Frank Andrews was born in Fairfield, California. His favorite activity as a child was to spend time outdoors investigating the plants and animals around his home such as the Blue Oak and the California Newt. This sparked his interest in the study of living things which lead him to study biology in college. Frank received a B.S. in Biology with a minor in Chemistry from Linfield College. His course work covered the fundamental principles of biology with a more detailed study of plants and insects. Frank participated in a research study of the non-native ant genus Tetramorium, in which time he learned about insect anatomy and evolutionary history. His favorite insects are ants, bees, butterflies, and dragonflies. Much of his coursework also focused on the diversity and anatomy of flowering plants.
Frank worked in the butterfly habitat at Six Flags Discovery Kingdom in Vallejo, California. The habitat allowed guests to see butterflies and moths from tropical regions of places such as South America, Africa, Asia, and Australia. Here Frank learned about the details of lepidopteran (fancy science lingo for moths and butterflies) metamorphosis while caring for developing pupae and adults. More importantly, it is where he discovered the joy of sharing his passion for biology with others and decided to pursue the field of education.
Frank spent four years working at a boarding high school in a rural area of Utah. Frank was a dorm parent where he served as the caretaker and guardian of around 40 students and gained experience helping adolescents with their social/emotional development.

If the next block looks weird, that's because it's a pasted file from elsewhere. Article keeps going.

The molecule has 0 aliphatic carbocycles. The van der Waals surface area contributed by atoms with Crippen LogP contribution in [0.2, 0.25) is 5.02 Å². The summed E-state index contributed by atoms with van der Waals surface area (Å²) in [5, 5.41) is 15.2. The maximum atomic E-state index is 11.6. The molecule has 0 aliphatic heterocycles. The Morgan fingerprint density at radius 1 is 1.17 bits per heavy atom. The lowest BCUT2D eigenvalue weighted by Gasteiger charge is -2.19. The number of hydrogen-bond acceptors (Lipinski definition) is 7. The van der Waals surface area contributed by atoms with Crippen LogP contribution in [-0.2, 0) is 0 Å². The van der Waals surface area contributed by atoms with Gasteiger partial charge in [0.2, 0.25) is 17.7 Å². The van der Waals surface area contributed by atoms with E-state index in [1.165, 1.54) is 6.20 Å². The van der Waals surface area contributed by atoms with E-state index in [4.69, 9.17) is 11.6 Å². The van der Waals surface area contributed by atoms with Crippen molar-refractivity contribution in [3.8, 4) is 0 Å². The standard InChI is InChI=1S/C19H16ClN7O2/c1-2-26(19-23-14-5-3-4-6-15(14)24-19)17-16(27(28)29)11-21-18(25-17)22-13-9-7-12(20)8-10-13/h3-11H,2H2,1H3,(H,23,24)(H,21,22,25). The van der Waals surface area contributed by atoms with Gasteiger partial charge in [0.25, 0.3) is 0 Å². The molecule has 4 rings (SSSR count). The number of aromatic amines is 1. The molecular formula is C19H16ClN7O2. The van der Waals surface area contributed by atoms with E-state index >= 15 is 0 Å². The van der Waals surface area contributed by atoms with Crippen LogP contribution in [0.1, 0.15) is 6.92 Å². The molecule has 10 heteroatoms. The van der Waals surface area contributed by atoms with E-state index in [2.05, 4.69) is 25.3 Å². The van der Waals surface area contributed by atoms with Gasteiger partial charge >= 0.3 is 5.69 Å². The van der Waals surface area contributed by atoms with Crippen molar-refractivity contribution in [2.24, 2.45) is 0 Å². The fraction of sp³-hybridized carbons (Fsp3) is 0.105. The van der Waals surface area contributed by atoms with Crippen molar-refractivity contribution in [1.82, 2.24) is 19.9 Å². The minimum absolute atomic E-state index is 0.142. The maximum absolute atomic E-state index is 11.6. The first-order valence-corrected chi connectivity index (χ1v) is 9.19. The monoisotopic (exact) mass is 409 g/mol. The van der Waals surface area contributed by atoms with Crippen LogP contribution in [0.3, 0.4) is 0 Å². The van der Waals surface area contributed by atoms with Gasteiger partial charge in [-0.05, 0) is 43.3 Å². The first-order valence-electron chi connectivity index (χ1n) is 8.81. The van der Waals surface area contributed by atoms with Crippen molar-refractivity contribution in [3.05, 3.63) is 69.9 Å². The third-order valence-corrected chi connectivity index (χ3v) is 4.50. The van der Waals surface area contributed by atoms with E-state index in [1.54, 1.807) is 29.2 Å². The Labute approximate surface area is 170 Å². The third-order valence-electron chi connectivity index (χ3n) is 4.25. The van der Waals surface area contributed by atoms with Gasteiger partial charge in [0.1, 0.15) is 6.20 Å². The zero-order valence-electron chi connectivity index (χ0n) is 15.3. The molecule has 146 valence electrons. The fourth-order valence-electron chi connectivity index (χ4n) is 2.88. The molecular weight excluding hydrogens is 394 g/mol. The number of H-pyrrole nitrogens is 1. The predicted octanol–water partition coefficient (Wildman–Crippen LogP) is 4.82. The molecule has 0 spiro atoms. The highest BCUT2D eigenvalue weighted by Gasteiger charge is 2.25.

Frank then moved back to California where he spent time training to be a high school biology teacher. He struggled with the inequity and artificial nature of the public high school setting. This lead him to the Farmstead where he could share his love of science and nature in a setting that allows for it to be experienced first-hand. Frank is so excited to be an Educator for the Farmstead in both Sprouts and Littlest Learners!
Garden Educator and Manager of Rainbow Ridge Garden
Raised in Northeastern Indiana, Michelle Gualandi moved to the mountains of Western North Carolina to attend college. Little did she know 20 years later she’d still call the area home. She and her husband put roots down in Candler, NC a community they love, got some chickens, welcomed an adventurous, sweet little boy to their lives, and continue to work towards creating a sustainable lifestyle for their family.
All of her educational backgrounds were focused on Fine Art with an emphasis in Art History and Ceramics. While in school, Michelle supported herself through working in the thriving Asheville food and beverage industry. And to ground herself she has been gardening, weeding and starting seeds are two of her favorite activities. Her first garden was a small stone circle at a rental house in East Asheville with her husband and their dogs. That hobby continued to weave its way through her life, moving from a hobby to a way to feed her family and neighbors. When their son was born both Michelle and her husband realized that showing him a sustainable way of life was a top priority. The first garden at their “homestead” was ridiculously large, full of weeds, tomato blight, and bugs. But from those failures plans were hatched and successes were had. The great outdoors is where you will find her family, whether working or enjoying together.